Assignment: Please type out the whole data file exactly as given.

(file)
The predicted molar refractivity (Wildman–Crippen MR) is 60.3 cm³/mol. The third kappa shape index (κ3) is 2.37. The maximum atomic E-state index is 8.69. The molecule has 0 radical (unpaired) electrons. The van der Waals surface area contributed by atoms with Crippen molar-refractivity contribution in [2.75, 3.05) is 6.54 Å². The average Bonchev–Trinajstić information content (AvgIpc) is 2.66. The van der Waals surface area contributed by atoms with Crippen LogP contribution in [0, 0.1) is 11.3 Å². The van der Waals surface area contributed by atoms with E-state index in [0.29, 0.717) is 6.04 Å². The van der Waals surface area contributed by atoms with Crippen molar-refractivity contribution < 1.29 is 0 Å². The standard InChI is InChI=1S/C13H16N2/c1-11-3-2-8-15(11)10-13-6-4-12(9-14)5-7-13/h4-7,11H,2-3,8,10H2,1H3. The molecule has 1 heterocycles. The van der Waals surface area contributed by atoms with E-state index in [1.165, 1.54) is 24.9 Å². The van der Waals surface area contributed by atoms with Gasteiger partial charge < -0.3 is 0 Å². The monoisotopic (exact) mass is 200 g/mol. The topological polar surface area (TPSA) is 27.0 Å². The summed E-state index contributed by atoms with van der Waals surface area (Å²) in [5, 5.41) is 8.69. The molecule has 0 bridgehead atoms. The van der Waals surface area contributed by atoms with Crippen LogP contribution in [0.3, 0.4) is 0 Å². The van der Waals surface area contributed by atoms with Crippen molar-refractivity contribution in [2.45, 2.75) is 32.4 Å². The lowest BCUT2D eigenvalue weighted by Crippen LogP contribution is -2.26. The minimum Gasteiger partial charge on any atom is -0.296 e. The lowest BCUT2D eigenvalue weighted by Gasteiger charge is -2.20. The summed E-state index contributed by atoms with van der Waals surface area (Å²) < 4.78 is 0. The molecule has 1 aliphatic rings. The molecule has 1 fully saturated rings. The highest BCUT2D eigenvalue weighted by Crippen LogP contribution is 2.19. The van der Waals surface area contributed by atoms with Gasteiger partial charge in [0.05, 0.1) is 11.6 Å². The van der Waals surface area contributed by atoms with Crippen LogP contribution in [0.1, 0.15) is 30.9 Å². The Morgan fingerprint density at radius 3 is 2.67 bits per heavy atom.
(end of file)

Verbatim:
The predicted molar refractivity (Wildman–Crippen MR) is 60.3 cm³/mol. The third kappa shape index (κ3) is 2.37. The maximum atomic E-state index is 8.69. The molecule has 0 radical (unpaired) electrons. The van der Waals surface area contributed by atoms with Crippen molar-refractivity contribution in [2.75, 3.05) is 6.54 Å². The average Bonchev–Trinajstić information content (AvgIpc) is 2.66. The van der Waals surface area contributed by atoms with Crippen LogP contribution in [0, 0.1) is 11.3 Å². The van der Waals surface area contributed by atoms with E-state index in [0.29, 0.717) is 6.04 Å². The van der Waals surface area contributed by atoms with Crippen molar-refractivity contribution < 1.29 is 0 Å². The standard InChI is InChI=1S/C13H16N2/c1-11-3-2-8-15(11)10-13-6-4-12(9-14)5-7-13/h4-7,11H,2-3,8,10H2,1H3. The molecule has 1 heterocycles. The van der Waals surface area contributed by atoms with E-state index in [1.165, 1.54) is 24.9 Å². The van der Waals surface area contributed by atoms with Gasteiger partial charge < -0.3 is 0 Å². The monoisotopic (exact) mass is 200 g/mol. The topological polar surface area (TPSA) is 27.0 Å². The summed E-state index contributed by atoms with van der Waals surface area (Å²) in [5, 5.41) is 8.69. The molecule has 0 bridgehead atoms. The van der Waals surface area contributed by atoms with Crippen LogP contribution in [0.3, 0.4) is 0 Å². The van der Waals surface area contributed by atoms with Crippen molar-refractivity contribution in [2.45, 2.75) is 32.4 Å². The lowest BCUT2D eigenvalue weighted by Crippen LogP contribution is -2.26. The minimum Gasteiger partial charge on any atom is -0.296 e. The lowest BCUT2D eigenvalue weighted by Gasteiger charge is -2.20. The summed E-state index contributed by atoms with van der Waals surface area (Å²) < 4.78 is 0. The molecule has 1 aliphatic rings. The molecule has 1 fully saturated rings. The highest BCUT2D eigenvalue weighted by Crippen LogP contribution is 2.19. The van der Waals surface area contributed by atoms with Gasteiger partial charge in [0.05, 0.1) is 11.6 Å². The van der Waals surface area contributed by atoms with Crippen LogP contribution in [0.1, 0.15) is 30.9 Å². The Morgan fingerprint density at radius 3 is 2.67 bits per heavy atom.